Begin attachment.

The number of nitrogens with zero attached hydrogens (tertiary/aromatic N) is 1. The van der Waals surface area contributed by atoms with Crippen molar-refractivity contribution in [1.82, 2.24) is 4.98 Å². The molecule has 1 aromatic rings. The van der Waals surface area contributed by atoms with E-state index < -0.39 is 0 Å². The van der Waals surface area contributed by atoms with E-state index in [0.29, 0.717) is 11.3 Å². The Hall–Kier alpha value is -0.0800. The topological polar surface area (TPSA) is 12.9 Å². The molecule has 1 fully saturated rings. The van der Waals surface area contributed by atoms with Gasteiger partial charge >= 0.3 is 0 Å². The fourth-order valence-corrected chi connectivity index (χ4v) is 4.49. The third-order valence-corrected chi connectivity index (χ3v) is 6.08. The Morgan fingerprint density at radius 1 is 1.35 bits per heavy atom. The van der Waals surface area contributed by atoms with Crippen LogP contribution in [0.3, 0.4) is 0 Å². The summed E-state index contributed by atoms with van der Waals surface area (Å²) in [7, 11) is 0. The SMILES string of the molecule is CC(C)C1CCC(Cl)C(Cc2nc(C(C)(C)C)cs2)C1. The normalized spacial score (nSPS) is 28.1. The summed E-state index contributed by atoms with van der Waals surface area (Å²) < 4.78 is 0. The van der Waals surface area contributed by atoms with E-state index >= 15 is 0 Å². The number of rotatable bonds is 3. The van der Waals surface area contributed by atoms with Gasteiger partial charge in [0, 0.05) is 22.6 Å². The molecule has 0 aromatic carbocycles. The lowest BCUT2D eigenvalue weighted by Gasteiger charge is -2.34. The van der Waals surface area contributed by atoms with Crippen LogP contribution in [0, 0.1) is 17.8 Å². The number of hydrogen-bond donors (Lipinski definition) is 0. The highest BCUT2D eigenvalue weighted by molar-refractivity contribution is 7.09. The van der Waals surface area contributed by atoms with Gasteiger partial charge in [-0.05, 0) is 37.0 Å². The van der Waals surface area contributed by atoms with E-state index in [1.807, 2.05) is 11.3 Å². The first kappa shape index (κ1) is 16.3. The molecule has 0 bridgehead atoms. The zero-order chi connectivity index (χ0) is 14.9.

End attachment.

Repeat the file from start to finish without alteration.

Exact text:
The number of nitrogens with zero attached hydrogens (tertiary/aromatic N) is 1. The van der Waals surface area contributed by atoms with Crippen molar-refractivity contribution in [1.82, 2.24) is 4.98 Å². The molecule has 1 aromatic rings. The van der Waals surface area contributed by atoms with E-state index < -0.39 is 0 Å². The van der Waals surface area contributed by atoms with E-state index in [0.29, 0.717) is 11.3 Å². The Hall–Kier alpha value is -0.0800. The topological polar surface area (TPSA) is 12.9 Å². The molecule has 1 fully saturated rings. The van der Waals surface area contributed by atoms with Gasteiger partial charge >= 0.3 is 0 Å². The fourth-order valence-corrected chi connectivity index (χ4v) is 4.49. The third-order valence-corrected chi connectivity index (χ3v) is 6.08. The Morgan fingerprint density at radius 1 is 1.35 bits per heavy atom. The van der Waals surface area contributed by atoms with Crippen LogP contribution in [0.3, 0.4) is 0 Å². The summed E-state index contributed by atoms with van der Waals surface area (Å²) in [7, 11) is 0. The SMILES string of the molecule is CC(C)C1CCC(Cl)C(Cc2nc(C(C)(C)C)cs2)C1. The normalized spacial score (nSPS) is 28.1. The summed E-state index contributed by atoms with van der Waals surface area (Å²) < 4.78 is 0. The van der Waals surface area contributed by atoms with E-state index >= 15 is 0 Å². The number of rotatable bonds is 3. The van der Waals surface area contributed by atoms with Gasteiger partial charge in [0, 0.05) is 22.6 Å². The molecule has 0 aromatic carbocycles. The lowest BCUT2D eigenvalue weighted by Gasteiger charge is -2.34. The van der Waals surface area contributed by atoms with Crippen LogP contribution in [0, 0.1) is 17.8 Å². The number of hydrogen-bond donors (Lipinski definition) is 0. The highest BCUT2D eigenvalue weighted by molar-refractivity contribution is 7.09. The van der Waals surface area contributed by atoms with Gasteiger partial charge in [-0.05, 0) is 37.0 Å². The van der Waals surface area contributed by atoms with E-state index in [1.807, 2.05) is 11.3 Å². The first kappa shape index (κ1) is 16.3. The molecule has 0 bridgehead atoms. The zero-order chi connectivity index (χ0) is 14.9.